It needs to be pointed out that this is an Association which has not been running any institution or research centre. Its members are engaged in a wide variety of activities some of which, of course, relate to Muslims. Thus the Association has never had more than one full-time worker and, since the year 2000, has not had a full-timer. This places severe limits on its activities. Even after thirty years, the Association has never reached thirty members.

Granted the present situation in our country, of which you are all well aware, the theme may seem to lack relevance. Some may be looking for something like a joint action programme. While I am happy with any collaborative efforts for the common good, and encourage them, I do not think our theme is irrelevant. Our Association itself, with its mere handful of numbers, highlights the difficulties involved in ventures of this nature. One major constraint is a certain diffidence felt towards Muslims by Catholics who have not had the opportunity, strange as it may seem, of having personal contact with them. They rely on the shifting sands of largely negative, sensationalist media portrayals. This Convention provides an opportunity for more personalized experience.

Gatherings of this nature have become all the more important in view of the increasing polarisation that is taking place at the international level. Events in the Middle East tend to make it more difficult for us to live harmoniously together. Viewed in this context our gathering may seem of negligible significance. This may be so, but initiatives which aim at helping people of different religious backgrounds understand and appreciate one another are urgently needed nowadays. Any human being has personal strengths as well as weaknesses, so it is not surprising that any group, of whatever kind, shares in this ambiguity. Being human means that we accept the goodness in ourselves as well as in others, while, at the same time, we strive to curb all undesirable tendencies. We all face this challenge, both individually and collectively. What has to be rejected is a mind-set which pounces on deficiencies in a few members of another group, magnifies them and completely ignores the special beauty and goodness of the vast majority of its members. In India, this warning applies in a special way to the areas of caste and religion.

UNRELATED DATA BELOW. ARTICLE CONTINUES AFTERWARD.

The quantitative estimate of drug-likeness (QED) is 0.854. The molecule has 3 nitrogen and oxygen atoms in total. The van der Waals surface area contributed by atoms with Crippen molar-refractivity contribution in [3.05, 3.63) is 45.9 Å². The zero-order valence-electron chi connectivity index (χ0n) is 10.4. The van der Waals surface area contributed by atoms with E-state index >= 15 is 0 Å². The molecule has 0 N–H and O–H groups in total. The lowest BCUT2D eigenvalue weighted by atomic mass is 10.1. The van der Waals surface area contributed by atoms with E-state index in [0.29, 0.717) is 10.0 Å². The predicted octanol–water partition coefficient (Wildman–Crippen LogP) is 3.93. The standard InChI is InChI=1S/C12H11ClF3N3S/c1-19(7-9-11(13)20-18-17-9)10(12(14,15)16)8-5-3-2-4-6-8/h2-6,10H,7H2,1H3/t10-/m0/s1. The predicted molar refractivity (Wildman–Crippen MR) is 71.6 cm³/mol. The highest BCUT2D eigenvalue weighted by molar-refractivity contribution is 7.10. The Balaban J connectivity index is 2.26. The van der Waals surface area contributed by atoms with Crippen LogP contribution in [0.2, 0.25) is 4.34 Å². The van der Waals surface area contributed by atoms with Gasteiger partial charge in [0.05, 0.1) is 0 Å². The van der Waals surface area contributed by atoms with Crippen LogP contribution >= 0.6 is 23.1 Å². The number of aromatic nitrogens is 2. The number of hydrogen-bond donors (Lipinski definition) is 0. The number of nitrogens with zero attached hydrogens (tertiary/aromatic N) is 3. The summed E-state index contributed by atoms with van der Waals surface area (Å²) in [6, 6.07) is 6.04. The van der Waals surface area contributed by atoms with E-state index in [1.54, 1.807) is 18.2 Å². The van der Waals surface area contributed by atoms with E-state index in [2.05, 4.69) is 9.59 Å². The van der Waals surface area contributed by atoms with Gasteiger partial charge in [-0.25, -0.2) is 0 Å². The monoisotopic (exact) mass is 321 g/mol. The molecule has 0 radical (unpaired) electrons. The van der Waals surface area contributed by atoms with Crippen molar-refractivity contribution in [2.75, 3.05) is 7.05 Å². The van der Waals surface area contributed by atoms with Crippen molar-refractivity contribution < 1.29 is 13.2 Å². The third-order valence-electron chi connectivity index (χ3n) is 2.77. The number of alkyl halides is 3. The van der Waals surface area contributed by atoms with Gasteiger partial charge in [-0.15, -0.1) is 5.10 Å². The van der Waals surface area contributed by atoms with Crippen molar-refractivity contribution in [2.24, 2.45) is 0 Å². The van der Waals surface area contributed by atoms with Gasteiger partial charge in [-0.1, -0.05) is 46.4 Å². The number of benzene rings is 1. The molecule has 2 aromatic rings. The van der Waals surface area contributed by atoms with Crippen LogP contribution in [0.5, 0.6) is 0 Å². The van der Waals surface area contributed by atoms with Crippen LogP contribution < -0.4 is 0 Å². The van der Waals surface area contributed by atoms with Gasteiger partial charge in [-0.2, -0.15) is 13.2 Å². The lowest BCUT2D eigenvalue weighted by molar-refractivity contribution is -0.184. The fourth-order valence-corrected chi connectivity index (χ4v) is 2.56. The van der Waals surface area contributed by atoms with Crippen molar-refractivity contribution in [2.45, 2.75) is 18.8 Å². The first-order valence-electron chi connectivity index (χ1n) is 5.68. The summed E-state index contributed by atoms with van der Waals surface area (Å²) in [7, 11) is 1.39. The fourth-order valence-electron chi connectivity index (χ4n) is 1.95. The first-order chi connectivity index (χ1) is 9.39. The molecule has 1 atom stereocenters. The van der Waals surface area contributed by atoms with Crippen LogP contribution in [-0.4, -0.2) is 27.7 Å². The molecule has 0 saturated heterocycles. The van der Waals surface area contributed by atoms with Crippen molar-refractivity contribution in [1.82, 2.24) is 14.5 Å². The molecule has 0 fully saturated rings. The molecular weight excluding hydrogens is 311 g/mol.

There is no need for me, an outsider, to point out the special significance of Jammu-Kashmir with regard to Interreligious understanding. You live in a privileged, yet extremely challenging situation. Although only a few of our members have been able to join us here in Jammu, nevertheless, as an Association, we wanted to show our solidarity with your efforts towards understanding and peace. That is why we have come here.

It is in the realization of this special context that we pray for God’s blessing on all of us gathered here today. May His grace enable us to become ever more compassionate and understanding!